budget2015

Recent Posts

Malloy’s ‘across-the-board’ cuts target education, town aid and social services

To offset new taxes that have rankled business groups, Gov. Dannel P. Malloy proposed trimming up to 1.5 percent of discretionary spending in the new state budget. But the administration’s proposal shows the bulk of the cuts would likely fall on education, municipal aid, health care and social services. And a key legislator has warned that most of those areas could face even deeper cuts once the new fiscal year is underway. Continue Reading →

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Budget would cut health, social services, but less than gov’s plan

Updated at 6:40 a.m.
The budget deal between legislative leaders and Gov. Dannel P. Malloy’s administration calls for millions of dollars in cuts to programs that serve seniors, poor families, and people with developmental disabilities and mental illnesses. But compared to the deep reductions Malloy proposed in February, many of the cuts are relatively modest. Continue Reading →

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Proposed state budget diverts most new transportation dollars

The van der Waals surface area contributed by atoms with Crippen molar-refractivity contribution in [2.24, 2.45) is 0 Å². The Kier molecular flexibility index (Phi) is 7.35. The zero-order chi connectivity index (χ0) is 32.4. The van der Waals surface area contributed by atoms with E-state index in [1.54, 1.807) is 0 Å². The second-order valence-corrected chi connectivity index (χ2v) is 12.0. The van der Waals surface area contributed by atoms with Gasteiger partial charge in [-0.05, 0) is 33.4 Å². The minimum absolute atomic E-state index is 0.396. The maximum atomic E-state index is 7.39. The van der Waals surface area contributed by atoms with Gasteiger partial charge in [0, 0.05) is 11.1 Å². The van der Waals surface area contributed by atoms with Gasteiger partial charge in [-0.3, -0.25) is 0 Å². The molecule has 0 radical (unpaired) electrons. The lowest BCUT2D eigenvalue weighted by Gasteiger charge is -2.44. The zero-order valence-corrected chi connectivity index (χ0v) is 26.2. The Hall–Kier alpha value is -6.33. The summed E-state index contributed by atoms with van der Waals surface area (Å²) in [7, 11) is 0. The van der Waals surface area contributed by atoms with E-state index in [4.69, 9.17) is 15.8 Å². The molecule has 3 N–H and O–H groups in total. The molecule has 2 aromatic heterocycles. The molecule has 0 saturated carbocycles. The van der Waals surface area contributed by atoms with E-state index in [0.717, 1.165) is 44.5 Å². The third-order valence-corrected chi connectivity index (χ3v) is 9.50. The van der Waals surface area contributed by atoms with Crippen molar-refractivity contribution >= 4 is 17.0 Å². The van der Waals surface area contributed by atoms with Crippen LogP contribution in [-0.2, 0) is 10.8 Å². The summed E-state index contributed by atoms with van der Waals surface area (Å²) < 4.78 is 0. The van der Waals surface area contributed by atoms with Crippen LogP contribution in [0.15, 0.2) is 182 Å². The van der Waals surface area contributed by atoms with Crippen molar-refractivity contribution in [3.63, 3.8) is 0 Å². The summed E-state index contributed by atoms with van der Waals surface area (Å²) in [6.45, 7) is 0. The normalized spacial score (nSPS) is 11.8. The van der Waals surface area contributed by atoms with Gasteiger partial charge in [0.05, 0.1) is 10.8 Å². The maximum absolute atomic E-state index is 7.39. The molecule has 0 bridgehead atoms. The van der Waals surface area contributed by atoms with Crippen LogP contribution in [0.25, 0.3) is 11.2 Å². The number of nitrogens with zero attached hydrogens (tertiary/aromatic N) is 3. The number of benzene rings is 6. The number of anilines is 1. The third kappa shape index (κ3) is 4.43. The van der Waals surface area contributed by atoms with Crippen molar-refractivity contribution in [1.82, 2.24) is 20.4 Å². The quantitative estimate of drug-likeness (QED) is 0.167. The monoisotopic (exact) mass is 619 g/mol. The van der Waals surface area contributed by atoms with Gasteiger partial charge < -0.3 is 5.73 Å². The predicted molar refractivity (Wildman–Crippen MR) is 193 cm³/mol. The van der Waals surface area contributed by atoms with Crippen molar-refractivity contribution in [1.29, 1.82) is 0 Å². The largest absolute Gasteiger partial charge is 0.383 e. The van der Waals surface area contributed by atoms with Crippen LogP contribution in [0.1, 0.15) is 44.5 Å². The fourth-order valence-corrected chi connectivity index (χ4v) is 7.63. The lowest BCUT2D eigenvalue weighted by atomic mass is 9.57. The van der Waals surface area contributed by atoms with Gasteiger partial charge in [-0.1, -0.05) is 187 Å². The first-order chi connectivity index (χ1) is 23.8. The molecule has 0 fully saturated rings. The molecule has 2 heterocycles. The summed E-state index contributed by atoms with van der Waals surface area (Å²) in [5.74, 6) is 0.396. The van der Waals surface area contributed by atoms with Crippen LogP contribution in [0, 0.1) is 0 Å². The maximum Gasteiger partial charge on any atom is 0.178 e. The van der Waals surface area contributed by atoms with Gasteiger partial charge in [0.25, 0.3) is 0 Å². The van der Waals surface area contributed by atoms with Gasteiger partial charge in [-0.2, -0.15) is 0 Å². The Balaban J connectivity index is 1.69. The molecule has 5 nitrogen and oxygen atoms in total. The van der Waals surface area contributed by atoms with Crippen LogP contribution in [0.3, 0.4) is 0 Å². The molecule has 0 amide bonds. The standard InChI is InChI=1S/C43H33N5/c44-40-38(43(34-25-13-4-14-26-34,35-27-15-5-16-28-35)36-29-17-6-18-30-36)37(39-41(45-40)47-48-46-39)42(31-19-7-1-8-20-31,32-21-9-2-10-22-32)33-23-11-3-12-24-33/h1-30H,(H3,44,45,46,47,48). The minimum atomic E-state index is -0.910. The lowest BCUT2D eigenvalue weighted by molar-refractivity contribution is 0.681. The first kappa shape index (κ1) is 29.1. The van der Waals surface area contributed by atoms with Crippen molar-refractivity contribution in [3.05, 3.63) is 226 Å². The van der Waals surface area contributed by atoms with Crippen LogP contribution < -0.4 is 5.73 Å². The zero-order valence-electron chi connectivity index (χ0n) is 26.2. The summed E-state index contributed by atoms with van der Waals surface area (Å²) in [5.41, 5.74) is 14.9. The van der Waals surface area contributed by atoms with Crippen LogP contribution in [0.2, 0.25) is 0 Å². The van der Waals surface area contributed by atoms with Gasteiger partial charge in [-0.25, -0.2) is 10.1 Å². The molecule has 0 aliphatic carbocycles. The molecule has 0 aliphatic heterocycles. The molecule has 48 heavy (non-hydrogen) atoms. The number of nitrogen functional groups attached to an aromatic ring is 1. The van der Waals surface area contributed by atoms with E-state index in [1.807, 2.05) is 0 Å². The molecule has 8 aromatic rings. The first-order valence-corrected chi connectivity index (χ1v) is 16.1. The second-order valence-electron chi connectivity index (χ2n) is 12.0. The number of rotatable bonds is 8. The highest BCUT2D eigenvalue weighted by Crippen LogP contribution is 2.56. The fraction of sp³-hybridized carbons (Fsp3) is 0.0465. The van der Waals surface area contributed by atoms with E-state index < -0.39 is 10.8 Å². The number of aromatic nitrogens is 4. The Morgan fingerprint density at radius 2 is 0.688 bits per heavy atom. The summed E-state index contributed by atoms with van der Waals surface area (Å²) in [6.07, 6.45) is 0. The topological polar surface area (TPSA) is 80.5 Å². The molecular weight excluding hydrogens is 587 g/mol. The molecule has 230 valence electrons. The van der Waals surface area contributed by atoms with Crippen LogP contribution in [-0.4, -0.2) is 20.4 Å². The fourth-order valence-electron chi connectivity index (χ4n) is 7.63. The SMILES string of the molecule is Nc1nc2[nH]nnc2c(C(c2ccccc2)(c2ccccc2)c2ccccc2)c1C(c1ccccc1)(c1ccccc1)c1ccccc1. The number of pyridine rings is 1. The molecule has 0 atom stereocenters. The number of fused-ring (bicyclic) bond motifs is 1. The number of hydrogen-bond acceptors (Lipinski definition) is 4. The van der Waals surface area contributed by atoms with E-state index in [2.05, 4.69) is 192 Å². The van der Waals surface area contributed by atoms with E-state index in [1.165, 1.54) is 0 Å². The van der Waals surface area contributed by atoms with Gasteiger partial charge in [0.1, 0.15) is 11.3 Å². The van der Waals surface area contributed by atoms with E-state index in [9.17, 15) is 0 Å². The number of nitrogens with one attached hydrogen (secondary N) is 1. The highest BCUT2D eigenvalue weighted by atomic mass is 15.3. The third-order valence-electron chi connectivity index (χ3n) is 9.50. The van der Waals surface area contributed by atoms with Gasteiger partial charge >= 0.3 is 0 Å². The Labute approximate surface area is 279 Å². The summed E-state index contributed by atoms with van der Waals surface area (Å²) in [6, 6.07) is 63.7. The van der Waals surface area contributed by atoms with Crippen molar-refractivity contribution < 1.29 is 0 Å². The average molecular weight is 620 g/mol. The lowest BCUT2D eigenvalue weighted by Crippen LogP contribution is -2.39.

Updated at 9:44 p.m.
While the tentative state budget deal technically dedicates $436 million in sales tax receipts over the next two years to stabilize transportation finances and back a major infrastructure overhaul, that same spending plan effectively diverts more than 85 percent of those funds for non-transportation programs. Continue Reading →

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New budget includes $200 million income tax hit on middle class

A last-minute component of the new two-year state budget deal includes a $100 million-per-year income tax hike on Connecticut’s middle class, according to budget documents released early Monday. The hit comes in the form of a reduced credit for local property tax payments. Continue Reading →

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Could Malloy’s push to fund charter schools jeopardize budget approval?

Gov. Dannel P. Malloy’s insistence on increasing funding for charter schools has more than a dozen Democratic legislators questioning whether they can support the next state budget if it means their neighborhood public schools are flat-funded or cut. Continue Reading →

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